Relationship Between Metabolic Syndrome and Carotid Intima-Media Thickness: Cross-Sectional Comparison Between Psoriasis and Psoriatic Arthritis

Authors

  • Yih Chang Lin,

    1. Cleveland Clinic, Cleveland, Ohio
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  • Deepan Dalal,

    1. Cleveland Clinic, Cleveland, Ohio
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  • Sarah Churton,

    1. University Hospitals Case Medical Center, Cleveland, Ohio
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  • Danielle M. Brennan,

    1. Cleveland Clinic, Cleveland, Ohio
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  • Neil J. Korman,

    1. University Hospitals Case Medical Center, Cleveland, Ohio
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    • Dr. Korman has received consulting fees, speaking fees, and/or honoraria (less than $10,000 each) from Abbott, ApoPharma, Biogen Idec, Celgene, Eli Lilly, Novartis, and Pfizer and (more than $10,000) from Astellas.

  • Esther S. H. Kim,

    1. Cleveland Clinic, Cleveland, Ohio
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    • Dr. Kim has received consulting fees (less than $10,000) from Philips Ultrasound and has received grant support (less than $10,000) from General Electric.

  • M. Elaine Husni

    Corresponding author
    1. Cleveland Clinic, Cleveland, Ohio
    • Orthopedic and Rheumatologic Institute, 9500 Euclid Avenue, Desk A50, Cleveland, OH 44195. E-mail: Husnie@ccf.org

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    • Dr. Husni has received consulting fees (less than $10,000 each) from serving on the advisory boards for Abbott, Amgen, Bristol-Myers Squibb, Novartis, and UCB and has received grant funding (more than $10,000 each) from the National Psoriasis Foundation and the Arthritis National Research Foundation.


Abstract

Objective

To determine the differences in carotid intima-media thickness (CIMT) between patients with psoriatic diseases with and without metabolic syndrome.

Methods

Eligible patients from the Cardiometabolic Outcome Measures in Psoriatic Arthritis Study database, which is comprised of both psoriasis and psoriatic arthritis (PsA) patients enrolled at 2 academic medical centers, were included. Detailed cardiovascular (CV) risk factors, including metabolic syndrome profiles, medication use, disease activity, and CIMT, were examined.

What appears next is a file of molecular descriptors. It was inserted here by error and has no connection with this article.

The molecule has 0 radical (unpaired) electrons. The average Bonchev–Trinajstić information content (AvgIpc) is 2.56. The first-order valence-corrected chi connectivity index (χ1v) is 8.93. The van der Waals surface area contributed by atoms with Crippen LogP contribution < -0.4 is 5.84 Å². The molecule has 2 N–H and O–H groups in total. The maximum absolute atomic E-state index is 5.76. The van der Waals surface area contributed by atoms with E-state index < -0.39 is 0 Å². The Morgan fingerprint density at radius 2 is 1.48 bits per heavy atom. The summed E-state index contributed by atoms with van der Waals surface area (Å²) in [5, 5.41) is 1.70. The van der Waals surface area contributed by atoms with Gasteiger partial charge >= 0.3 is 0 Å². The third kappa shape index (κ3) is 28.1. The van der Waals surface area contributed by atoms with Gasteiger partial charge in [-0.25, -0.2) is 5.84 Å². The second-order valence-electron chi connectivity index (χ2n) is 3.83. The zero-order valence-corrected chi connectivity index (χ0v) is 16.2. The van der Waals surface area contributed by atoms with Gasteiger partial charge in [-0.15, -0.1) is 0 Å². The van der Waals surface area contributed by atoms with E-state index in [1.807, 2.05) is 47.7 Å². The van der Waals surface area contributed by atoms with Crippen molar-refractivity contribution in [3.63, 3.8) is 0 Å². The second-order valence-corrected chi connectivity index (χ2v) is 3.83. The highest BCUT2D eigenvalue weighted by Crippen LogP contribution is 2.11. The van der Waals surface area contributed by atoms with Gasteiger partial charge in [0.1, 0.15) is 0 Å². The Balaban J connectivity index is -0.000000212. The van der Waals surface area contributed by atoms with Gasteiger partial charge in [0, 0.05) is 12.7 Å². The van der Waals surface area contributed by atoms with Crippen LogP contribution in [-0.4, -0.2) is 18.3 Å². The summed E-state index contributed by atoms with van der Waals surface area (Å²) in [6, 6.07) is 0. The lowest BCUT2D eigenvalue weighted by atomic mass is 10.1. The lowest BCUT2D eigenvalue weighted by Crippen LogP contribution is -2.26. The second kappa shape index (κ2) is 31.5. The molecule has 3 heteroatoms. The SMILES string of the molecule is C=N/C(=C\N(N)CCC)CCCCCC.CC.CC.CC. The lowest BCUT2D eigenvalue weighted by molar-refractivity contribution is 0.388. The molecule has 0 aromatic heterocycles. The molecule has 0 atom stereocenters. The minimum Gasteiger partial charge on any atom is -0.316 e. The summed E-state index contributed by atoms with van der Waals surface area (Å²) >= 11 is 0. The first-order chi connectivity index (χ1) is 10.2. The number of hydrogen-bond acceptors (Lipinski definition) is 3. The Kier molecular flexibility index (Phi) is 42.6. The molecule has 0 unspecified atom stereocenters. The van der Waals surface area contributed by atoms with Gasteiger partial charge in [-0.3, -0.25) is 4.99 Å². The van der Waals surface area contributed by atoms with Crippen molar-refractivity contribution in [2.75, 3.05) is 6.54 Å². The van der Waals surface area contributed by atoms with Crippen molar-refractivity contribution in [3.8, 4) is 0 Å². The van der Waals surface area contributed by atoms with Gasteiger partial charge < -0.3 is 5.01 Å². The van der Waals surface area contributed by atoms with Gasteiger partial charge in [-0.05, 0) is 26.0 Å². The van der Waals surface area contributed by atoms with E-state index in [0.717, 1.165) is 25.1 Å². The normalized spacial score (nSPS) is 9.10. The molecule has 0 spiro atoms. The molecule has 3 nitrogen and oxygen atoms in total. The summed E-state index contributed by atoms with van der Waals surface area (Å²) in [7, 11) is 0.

Results

A total of 343 patients with psoriatic disease were evaluated (42.28% with psoriasis and 57.72% with PsA). PsA patients were significantly older, with longer disease duration and higher blood pressure, body mass index, and C-reactive protein (CRP) level. PsA patients took more disease-modifying antirheumatic drugs (DMARDs) and corticosteroids and underwent more CV procedures. There were no differences in prior CV events, family history of CV risk, and Framingham/Adult Treatment Panel III Risk Score. PsA patients had a higher risk of metabolic syndrome (univariate odds ratio [OR] 1.78 [95% confidence interval (95% CI) 1.08–2.95], P = 0.025). Even after adjusting for age, CRP level, and diastolic blood pressure, PsA patients not taking DMARDs were twice as likely to have metabolic syndrome compared to psoriasis patients (adjusted OR 2.09 [95% CI 0.78–5.59], P = 0.049). PsA patients with metabolic syndrome had the thickest CIMT compared to any other group (P < 0.001).

Conclusion

PsA patients had an increased prevalence of metabolic syndrome with significantly greater CIMT measurements compared to patients with psoriasis. Furthermore, PsA patients with metabolic syndrome had the greatest CIMT measurements compared to PsA patients without metabolic syndrome and psoriasis patients with or without metabolic syndrome. Incremental increases in inflammatory pathways in PsA may contribute to a higher CV risk as compared to psoriasis patients.

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